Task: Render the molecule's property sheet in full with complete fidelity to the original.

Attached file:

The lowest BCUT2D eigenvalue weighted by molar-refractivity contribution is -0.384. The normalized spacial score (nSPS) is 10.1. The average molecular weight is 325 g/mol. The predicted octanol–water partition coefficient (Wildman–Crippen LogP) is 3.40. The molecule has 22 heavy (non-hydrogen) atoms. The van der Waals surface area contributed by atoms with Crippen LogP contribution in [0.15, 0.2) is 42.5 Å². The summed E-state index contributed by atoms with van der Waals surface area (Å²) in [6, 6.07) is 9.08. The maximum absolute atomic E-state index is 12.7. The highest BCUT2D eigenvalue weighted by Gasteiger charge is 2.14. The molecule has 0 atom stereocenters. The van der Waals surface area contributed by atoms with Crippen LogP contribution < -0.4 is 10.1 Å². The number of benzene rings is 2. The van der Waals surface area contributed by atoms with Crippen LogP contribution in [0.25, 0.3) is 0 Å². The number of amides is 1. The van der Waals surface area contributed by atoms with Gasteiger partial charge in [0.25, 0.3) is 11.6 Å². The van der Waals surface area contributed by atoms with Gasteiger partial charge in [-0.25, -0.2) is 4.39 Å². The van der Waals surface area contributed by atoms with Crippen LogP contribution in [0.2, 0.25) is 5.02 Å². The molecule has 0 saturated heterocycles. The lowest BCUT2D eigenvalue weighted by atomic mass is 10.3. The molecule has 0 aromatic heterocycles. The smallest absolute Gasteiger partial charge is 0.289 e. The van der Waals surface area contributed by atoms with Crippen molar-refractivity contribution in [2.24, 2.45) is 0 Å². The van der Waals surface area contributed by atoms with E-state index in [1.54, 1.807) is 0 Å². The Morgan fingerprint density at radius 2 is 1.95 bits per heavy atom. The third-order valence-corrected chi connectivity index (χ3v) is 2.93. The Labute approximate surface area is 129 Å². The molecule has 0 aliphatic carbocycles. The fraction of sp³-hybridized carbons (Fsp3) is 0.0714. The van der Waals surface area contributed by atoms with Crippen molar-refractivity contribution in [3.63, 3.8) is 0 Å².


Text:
The lowest BCUT2D eigenvalue weighted by molar-refractivity contribution is -0.384. The normalized spacial score (nSPS) is 10.1. The average molecular weight is 325 g/mol. The predicted octanol–water partition coefficient (Wildman–Crippen LogP) is 3.40. The molecule has 22 heavy (non-hydrogen) atoms. The van der Waals surface area contributed by atoms with Crippen LogP contribution in [0.15, 0.2) is 42.5 Å². The summed E-state index contributed by atoms with van der Waals surface area (Å²) in [6, 6.07) is 9.08. The maximum absolute atomic E-state index is 12.7. The highest BCUT2D eigenvalue weighted by Gasteiger charge is 2.14. The molecule has 0 atom stereocenters. The van der Waals surface area contributed by atoms with Crippen LogP contribution < -0.4 is 10.1 Å². The number of benzene rings is 2. The van der Waals surface area contributed by atoms with Crippen LogP contribution in [0.25, 0.3) is 0 Å². The number of amides is 1. The van der Waals surface area contributed by atoms with Gasteiger partial charge in [0.25, 0.3) is 11.6 Å². The van der Waals surface area contributed by atoms with Gasteiger partial charge in [-0.25, -0.2) is 4.39 Å². The van der Waals surface area contributed by atoms with Crippen LogP contribution in [0.2, 0.25) is 5.02 Å². The molecule has 0 saturated heterocycles. The lowest BCUT2D eigenvalue weighted by atomic mass is 10.3. The molecule has 0 aromatic heterocycles. The smallest absolute Gasteiger partial charge is 0.289 e. The van der Waals surface area contributed by atoms with Crippen molar-refractivity contribution in [2.24, 2.45) is 0 Å². The van der Waals surface area contributed by atoms with E-state index in [1.54, 1.807) is 0 Å². The Morgan fingerprint density at radius 2 is 1.95 bits per heavy atom. The third-order valence-corrected chi connectivity index (χ3v) is 2.93. The Labute approximate surface area is 129 Å². The molecule has 0 aliphatic carbocycles. The fraction of sp³-hybridized carbons (Fsp3) is 0.0714. The van der Waals surface area contributed by atoms with Crippen molar-refractivity contribution in [3.63, 3.8) is 0 Å².